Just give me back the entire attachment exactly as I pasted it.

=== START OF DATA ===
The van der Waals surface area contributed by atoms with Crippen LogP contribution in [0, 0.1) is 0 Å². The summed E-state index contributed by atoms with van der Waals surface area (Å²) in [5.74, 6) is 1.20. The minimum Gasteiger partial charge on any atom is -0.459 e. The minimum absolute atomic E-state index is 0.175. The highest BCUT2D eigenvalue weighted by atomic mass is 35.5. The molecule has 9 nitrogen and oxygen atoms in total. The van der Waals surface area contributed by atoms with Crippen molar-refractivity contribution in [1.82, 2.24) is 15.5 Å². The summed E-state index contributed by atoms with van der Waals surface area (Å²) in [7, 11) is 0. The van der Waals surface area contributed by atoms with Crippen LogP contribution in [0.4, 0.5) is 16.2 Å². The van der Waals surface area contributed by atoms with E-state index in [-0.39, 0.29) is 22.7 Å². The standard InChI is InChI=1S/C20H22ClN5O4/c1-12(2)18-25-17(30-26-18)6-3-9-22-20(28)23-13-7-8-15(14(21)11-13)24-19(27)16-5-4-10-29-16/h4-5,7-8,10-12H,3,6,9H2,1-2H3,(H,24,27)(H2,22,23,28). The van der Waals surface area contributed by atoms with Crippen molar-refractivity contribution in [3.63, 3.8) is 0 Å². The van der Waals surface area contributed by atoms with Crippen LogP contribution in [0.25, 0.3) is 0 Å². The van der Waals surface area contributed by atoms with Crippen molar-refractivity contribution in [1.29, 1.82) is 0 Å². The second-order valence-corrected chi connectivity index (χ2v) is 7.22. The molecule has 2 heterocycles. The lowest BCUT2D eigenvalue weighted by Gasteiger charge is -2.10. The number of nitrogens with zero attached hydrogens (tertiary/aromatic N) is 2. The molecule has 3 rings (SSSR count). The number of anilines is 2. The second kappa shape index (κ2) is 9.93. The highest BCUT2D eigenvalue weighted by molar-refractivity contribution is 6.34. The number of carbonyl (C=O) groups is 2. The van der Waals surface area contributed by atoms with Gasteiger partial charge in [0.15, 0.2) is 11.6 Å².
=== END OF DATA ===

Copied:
The van der Waals surface area contributed by atoms with Crippen LogP contribution in [0, 0.1) is 0 Å². The summed E-state index contributed by atoms with van der Waals surface area (Å²) in [5.74, 6) is 1.20. The minimum Gasteiger partial charge on any atom is -0.459 e. The minimum absolute atomic E-state index is 0.175. The highest BCUT2D eigenvalue weighted by atomic mass is 35.5. The molecule has 9 nitrogen and oxygen atoms in total. The van der Waals surface area contributed by atoms with Crippen molar-refractivity contribution in [1.82, 2.24) is 15.5 Å². The summed E-state index contributed by atoms with van der Waals surface area (Å²) in [7, 11) is 0. The van der Waals surface area contributed by atoms with Crippen LogP contribution in [0.4, 0.5) is 16.2 Å². The van der Waals surface area contributed by atoms with E-state index in [-0.39, 0.29) is 22.7 Å². The standard InChI is InChI=1S/C20H22ClN5O4/c1-12(2)18-25-17(30-26-18)6-3-9-22-20(28)23-13-7-8-15(14(21)11-13)24-19(27)16-5-4-10-29-16/h4-5,7-8,10-12H,3,6,9H2,1-2H3,(H,24,27)(H2,22,23,28). The van der Waals surface area contributed by atoms with Crippen molar-refractivity contribution in [3.63, 3.8) is 0 Å². The van der Waals surface area contributed by atoms with Crippen LogP contribution in [0.25, 0.3) is 0 Å². The van der Waals surface area contributed by atoms with Crippen molar-refractivity contribution in [1.29, 1.82) is 0 Å². The second-order valence-corrected chi connectivity index (χ2v) is 7.22. The molecule has 2 heterocycles. The lowest BCUT2D eigenvalue weighted by Gasteiger charge is -2.10. The number of nitrogens with zero attached hydrogens (tertiary/aromatic N) is 2. The molecule has 3 rings (SSSR count). The number of anilines is 2. The second kappa shape index (κ2) is 9.93. The highest BCUT2D eigenvalue weighted by molar-refractivity contribution is 6.34. The number of carbonyl (C=O) groups is 2. The van der Waals surface area contributed by atoms with Gasteiger partial charge in [0.15, 0.2) is 11.6 Å².